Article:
We now see that a call is being made for shop workers to be added to the priority list! – though they may have a stronger case on the basis of what you are arguing justifies SWs being prioritised than most social workers in my opinion.

        There are other ways social workers can minimise risk to themselves and others and what we need is leaders in local authorities and Government to ensure that we have the resources and equipment to make good risk assessments and action them

    • Jane Andrews January 15, 2021 at 9:20 am #

      That assumes all social workers work in local authorities, my team have been visiting families throughout Covid to safeguard the children and assess parents in their homes. We are directed by Courts to attend and have very little hope of getting on the lists, we can’t say no we will not go, so I think we should be able to protect ourselves and our families. There is no such thing as lockdown or stay at home for us.

  2. Beth January 8, 2021 at 6:34 pm #

    I raised this with BASW weeks ago!
    I am cancelling my membership their lag is as bad as Boris’s!
    I am livid!
    Social Work Teams are at risk now..
    I won’t even bother to tell you the lame response I received when raised. Seriously this is appalling and not good enough. BASW you may think you are the voice of social work but we are not getting heard!!

  3. Beth January 8, 2021 at 6:39 pm #

    By the way it’s a postcode lottery..Leeds have apparently vaccinated their social workers other authorities haven’t even thought about it.
    Social workers are visiting vulnerable people.

    • Fog January 11, 2021 at 10:16 am #

      Pretty shocked Leeds have taken that approach if true – poor judgement in opinion. We hear in the news today that only 1 in 10 elderly people in care homes have been vaccinated. If your under 65 with no underlying health problems your risk of dying from this virus (based on Gov stats) is half your risk of dying as a pedestrian. It is 1/5 your risk of dying each year in a road accident while driving your car. For the elderly in old people’s homes who haven’t been vaccinated because some professionals are panicking and jumping the queue the risk is very real and not imagined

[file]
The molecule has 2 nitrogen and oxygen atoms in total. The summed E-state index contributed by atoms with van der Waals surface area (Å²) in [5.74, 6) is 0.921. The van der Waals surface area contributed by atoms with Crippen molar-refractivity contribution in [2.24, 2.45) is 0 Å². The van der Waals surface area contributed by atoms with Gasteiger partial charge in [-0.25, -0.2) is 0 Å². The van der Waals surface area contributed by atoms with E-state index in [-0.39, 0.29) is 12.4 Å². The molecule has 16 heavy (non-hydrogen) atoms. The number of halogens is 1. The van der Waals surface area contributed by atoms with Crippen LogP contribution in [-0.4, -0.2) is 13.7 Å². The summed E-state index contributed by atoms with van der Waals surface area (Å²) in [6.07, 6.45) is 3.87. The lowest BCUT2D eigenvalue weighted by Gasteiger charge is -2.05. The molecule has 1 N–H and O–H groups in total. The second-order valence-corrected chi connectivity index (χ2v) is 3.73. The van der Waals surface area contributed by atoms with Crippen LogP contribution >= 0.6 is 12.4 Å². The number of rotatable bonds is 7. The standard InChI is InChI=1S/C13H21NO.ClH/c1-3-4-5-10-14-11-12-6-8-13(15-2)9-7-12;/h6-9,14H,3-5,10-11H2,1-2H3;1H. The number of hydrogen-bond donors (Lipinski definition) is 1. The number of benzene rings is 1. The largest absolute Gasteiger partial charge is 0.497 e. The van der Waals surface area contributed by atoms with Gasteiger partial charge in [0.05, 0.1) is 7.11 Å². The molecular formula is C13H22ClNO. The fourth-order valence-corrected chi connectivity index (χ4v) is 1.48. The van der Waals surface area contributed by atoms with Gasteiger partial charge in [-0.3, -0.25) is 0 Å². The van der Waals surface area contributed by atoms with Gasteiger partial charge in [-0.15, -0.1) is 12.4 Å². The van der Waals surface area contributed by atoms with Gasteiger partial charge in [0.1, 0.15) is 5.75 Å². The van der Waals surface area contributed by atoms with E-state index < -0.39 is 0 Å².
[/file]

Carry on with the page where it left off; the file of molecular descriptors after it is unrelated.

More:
• David January 16, 2021 at 1:05 pm #

        I work in Leeds and we were able to book to receive the vaccine over the Christmas period. People have been getting vaccinated since we came back in the new year.

  4. Experto Crede January 8, 2021 at 8:11 pm #

    Can imagine the difficulty here lies squarely with local authorities and unions who decided their social workers would stop seeing all clients face to face . And not having a clue that the very very few who would have to are the AMHPs located in MH Trusts but employed by LAs. Whose very existence is a mystery to those who should know better.

    But it does bring up a very serious point about prioritising and social workers can’t have it both ways. If they are essential workers why, on the whole, haven’t they been seeing clients face to face? As essential workers have been.

    Because those who have carried on in other sectors may well gall at the fact they have done so throughout under huge stress at great risk and therefore should be prioritised over those working from home. Not because they deserve the jab more but because they are the ones at risk.

    If you have accepted and even argued that homeworking is working then you don’t get to queue jump over NHS staff, care workers, teachers, transport workers or shop workers. And if you are an AMHP working out of a MH Trust you should have been offered the jab by now. It’s the other AMHPs that need a voice if not under employment or location of NHS. Plus essential project based statutory Advocates.

    Maybe those social workers here who haven’t been seeing clients as before can tell the rest of us if you were jabbed would you be resuming full service? Because if not, how can you argue priority?

    Excluded AMHPs probably best advised refuse to work until your local MH Trusts give you jab access. Not hard for them to do. Acute Trusts are doing so for essential workforce not directly employed by them but considered vital. About time MH Trusts acted like rest of NHS. Waiting for local authorities to even consider it is essential to see people face to face won’t produce jack.

    • N.w January 12, 2021 at 10:11 pm #

      Just a minor point – I personally cannot wait to start doing face to face visits again, and if a vaccine for my customers and for me makes that possible then I’m happy to have it, it can’t come quick enough for my liking. I think there’s of course professions that need it more than we do and obviously those with health issues and the elderly but the point is we have been mentioned now finally in the roll out process and rightly so. We are always forgotten and I don’t think people realise how hard this pandemic has been on the profession.